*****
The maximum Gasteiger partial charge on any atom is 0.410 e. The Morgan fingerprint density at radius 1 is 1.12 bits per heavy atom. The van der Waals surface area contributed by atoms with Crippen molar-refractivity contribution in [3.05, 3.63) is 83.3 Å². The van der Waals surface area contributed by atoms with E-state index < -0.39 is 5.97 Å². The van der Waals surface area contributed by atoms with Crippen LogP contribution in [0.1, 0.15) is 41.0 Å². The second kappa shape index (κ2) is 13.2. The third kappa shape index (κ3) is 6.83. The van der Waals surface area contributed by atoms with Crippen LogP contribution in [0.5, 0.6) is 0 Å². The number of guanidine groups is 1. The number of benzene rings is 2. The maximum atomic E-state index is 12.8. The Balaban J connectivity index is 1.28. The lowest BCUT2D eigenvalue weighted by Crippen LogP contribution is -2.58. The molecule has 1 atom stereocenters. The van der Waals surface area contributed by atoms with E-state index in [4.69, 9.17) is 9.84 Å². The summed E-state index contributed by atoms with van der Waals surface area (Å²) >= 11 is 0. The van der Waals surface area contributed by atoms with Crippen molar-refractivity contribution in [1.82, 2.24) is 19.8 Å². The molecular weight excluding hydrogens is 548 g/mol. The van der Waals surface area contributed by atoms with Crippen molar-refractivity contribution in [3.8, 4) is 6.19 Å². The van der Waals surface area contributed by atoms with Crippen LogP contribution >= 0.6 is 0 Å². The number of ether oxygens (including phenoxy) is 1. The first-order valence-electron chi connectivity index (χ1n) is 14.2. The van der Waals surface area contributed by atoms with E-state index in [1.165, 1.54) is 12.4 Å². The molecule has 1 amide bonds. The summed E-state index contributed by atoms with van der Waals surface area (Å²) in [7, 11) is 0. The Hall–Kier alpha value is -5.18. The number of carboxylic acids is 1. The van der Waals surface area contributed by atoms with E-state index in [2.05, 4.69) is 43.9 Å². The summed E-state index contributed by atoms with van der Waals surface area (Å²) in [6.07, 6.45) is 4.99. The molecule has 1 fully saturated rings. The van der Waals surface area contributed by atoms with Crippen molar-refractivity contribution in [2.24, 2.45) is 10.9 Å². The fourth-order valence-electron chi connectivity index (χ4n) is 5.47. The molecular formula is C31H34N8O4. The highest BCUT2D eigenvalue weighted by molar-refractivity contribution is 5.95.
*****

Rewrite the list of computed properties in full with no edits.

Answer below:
The maximum Gasteiger partial charge on any atom is 0.410 e. The Morgan fingerprint density at radius 1 is 1.12 bits per heavy atom. The van der Waals surface area contributed by atoms with Crippen molar-refractivity contribution in [3.05, 3.63) is 83.3 Å². The van der Waals surface area contributed by atoms with E-state index < -0.39 is 5.97 Å². The van der Waals surface area contributed by atoms with Crippen LogP contribution in [0.1, 0.15) is 41.0 Å². The second kappa shape index (κ2) is 13.2. The third kappa shape index (κ3) is 6.83. The van der Waals surface area contributed by atoms with Crippen LogP contribution in [0.5, 0.6) is 0 Å². The number of guanidine groups is 1. The number of benzene rings is 2. The maximum atomic E-state index is 12.8. The Balaban J connectivity index is 1.28. The lowest BCUT2D eigenvalue weighted by Crippen LogP contribution is -2.58. The molecule has 1 atom stereocenters. The van der Waals surface area contributed by atoms with E-state index in [4.69, 9.17) is 9.84 Å². The summed E-state index contributed by atoms with van der Waals surface area (Å²) >= 11 is 0. The van der Waals surface area contributed by atoms with Crippen molar-refractivity contribution in [1.82, 2.24) is 19.8 Å². The molecular weight excluding hydrogens is 548 g/mol. The van der Waals surface area contributed by atoms with Crippen molar-refractivity contribution in [3.8, 4) is 6.19 Å². The van der Waals surface area contributed by atoms with Crippen LogP contribution >= 0.6 is 0 Å². The number of ether oxygens (including phenoxy) is 1. The first-order valence-electron chi connectivity index (χ1n) is 14.2. The van der Waals surface area contributed by atoms with E-state index in [1.165, 1.54) is 12.4 Å². The molecule has 1 amide bonds. The summed E-state index contributed by atoms with van der Waals surface area (Å²) in [7, 11) is 0. The Hall–Kier alpha value is -5.18. The number of carboxylic acids is 1. The van der Waals surface area contributed by atoms with E-state index in [2.05, 4.69) is 43.9 Å². The summed E-state index contributed by atoms with van der Waals surface area (Å²) in [6.07, 6.45) is 4.99. The molecule has 1 fully saturated rings. The van der Waals surface area contributed by atoms with Crippen molar-refractivity contribution in [2.24, 2.45) is 10.9 Å². The fourth-order valence-electron chi connectivity index (χ4n) is 5.47. The molecular formula is C31H34N8O4. The highest BCUT2D eigenvalue weighted by molar-refractivity contribution is 5.95.